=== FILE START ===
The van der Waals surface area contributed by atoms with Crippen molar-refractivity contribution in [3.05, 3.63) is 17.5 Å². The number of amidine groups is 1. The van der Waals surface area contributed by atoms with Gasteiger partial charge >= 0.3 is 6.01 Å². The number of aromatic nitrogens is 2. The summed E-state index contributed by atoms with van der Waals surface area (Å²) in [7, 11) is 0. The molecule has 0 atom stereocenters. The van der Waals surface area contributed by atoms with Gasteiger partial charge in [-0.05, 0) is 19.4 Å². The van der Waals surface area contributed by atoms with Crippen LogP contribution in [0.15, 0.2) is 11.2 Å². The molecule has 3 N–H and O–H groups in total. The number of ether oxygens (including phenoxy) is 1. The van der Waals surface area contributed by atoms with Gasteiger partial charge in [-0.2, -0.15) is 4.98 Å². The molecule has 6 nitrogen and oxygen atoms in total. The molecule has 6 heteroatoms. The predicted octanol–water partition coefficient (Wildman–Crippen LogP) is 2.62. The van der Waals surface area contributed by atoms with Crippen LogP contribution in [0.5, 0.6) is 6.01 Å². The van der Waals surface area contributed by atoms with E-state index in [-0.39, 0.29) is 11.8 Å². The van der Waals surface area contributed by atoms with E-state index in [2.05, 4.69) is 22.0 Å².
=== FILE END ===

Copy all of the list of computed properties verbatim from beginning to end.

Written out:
The van der Waals surface area contributed by atoms with Crippen molar-refractivity contribution in [3.05, 3.63) is 17.5 Å². The number of amidine groups is 1. The van der Waals surface area contributed by atoms with Gasteiger partial charge >= 0.3 is 6.01 Å². The number of aromatic nitrogens is 2. The summed E-state index contributed by atoms with van der Waals surface area (Å²) in [7, 11) is 0. The molecule has 0 atom stereocenters. The van der Waals surface area contributed by atoms with Gasteiger partial charge in [-0.05, 0) is 19.4 Å². The van der Waals surface area contributed by atoms with Crippen LogP contribution in [0.15, 0.2) is 11.2 Å². The molecule has 3 N–H and O–H groups in total. The number of ether oxygens (including phenoxy) is 1. The van der Waals surface area contributed by atoms with Gasteiger partial charge in [-0.2, -0.15) is 4.98 Å². The molecule has 6 nitrogen and oxygen atoms in total. The molecule has 6 heteroatoms. The predicted octanol–water partition coefficient (Wildman–Crippen LogP) is 2.62. The van der Waals surface area contributed by atoms with Crippen LogP contribution in [0.5, 0.6) is 6.01 Å². The van der Waals surface area contributed by atoms with E-state index in [-0.39, 0.29) is 11.8 Å². The van der Waals surface area contributed by atoms with E-state index in [2.05, 4.69) is 22.0 Å².